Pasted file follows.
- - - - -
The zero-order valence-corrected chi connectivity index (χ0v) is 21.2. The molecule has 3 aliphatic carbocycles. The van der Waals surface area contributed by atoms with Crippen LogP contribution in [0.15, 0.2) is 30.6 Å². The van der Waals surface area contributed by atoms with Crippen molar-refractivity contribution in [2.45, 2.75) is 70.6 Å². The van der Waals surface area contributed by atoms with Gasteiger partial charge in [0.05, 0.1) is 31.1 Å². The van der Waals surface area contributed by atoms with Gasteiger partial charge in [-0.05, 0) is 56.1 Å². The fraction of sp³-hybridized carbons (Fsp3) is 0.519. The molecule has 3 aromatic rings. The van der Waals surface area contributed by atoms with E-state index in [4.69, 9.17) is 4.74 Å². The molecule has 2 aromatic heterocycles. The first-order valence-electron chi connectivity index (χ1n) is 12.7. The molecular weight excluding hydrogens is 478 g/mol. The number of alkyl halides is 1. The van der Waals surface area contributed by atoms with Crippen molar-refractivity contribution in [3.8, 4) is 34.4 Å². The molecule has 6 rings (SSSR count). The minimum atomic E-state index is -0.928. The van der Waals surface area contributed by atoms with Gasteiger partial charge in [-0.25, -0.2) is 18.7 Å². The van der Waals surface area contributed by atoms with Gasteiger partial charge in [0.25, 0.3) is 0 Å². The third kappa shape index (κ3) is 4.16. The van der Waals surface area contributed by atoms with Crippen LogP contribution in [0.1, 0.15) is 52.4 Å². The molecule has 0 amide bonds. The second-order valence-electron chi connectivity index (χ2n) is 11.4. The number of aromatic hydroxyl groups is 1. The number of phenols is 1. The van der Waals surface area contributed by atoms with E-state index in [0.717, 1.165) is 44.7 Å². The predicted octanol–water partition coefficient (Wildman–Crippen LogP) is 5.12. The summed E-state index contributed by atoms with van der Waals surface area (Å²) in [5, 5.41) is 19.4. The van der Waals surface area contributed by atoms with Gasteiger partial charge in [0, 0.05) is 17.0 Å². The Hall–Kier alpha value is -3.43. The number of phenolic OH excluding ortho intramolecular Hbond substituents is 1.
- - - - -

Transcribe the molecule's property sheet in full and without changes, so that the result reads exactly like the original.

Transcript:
The zero-order valence-corrected chi connectivity index (χ0v) is 21.2. The molecule has 3 aliphatic carbocycles. The van der Waals surface area contributed by atoms with Crippen LogP contribution in [0.15, 0.2) is 30.6 Å². The van der Waals surface area contributed by atoms with Crippen molar-refractivity contribution in [2.45, 2.75) is 70.6 Å². The van der Waals surface area contributed by atoms with Gasteiger partial charge in [0.05, 0.1) is 31.1 Å². The van der Waals surface area contributed by atoms with Gasteiger partial charge in [-0.05, 0) is 56.1 Å². The fraction of sp³-hybridized carbons (Fsp3) is 0.519. The molecule has 3 aromatic rings. The van der Waals surface area contributed by atoms with E-state index in [4.69, 9.17) is 4.74 Å². The molecule has 2 aromatic heterocycles. The first-order valence-electron chi connectivity index (χ1n) is 12.7. The molecular weight excluding hydrogens is 478 g/mol. The number of alkyl halides is 1. The van der Waals surface area contributed by atoms with Crippen molar-refractivity contribution in [3.8, 4) is 34.4 Å². The molecule has 6 rings (SSSR count). The minimum atomic E-state index is -0.928. The van der Waals surface area contributed by atoms with Gasteiger partial charge in [-0.25, -0.2) is 18.7 Å². The van der Waals surface area contributed by atoms with Gasteiger partial charge in [0.25, 0.3) is 0 Å². The third kappa shape index (κ3) is 4.16. The van der Waals surface area contributed by atoms with Crippen LogP contribution in [0.1, 0.15) is 52.4 Å². The molecule has 0 amide bonds. The second-order valence-electron chi connectivity index (χ2n) is 11.4. The number of aromatic hydroxyl groups is 1. The number of phenols is 1. The van der Waals surface area contributed by atoms with E-state index in [0.717, 1.165) is 44.7 Å². The predicted octanol–water partition coefficient (Wildman–Crippen LogP) is 5.12. The summed E-state index contributed by atoms with van der Waals surface area (Å²) in [5, 5.41) is 19.4. The van der Waals surface area contributed by atoms with Gasteiger partial charge in [0, 0.05) is 17.0 Å². The Hall–Kier alpha value is -3.43. The number of phenolic OH excluding ortho intramolecular Hbond substituents is 1.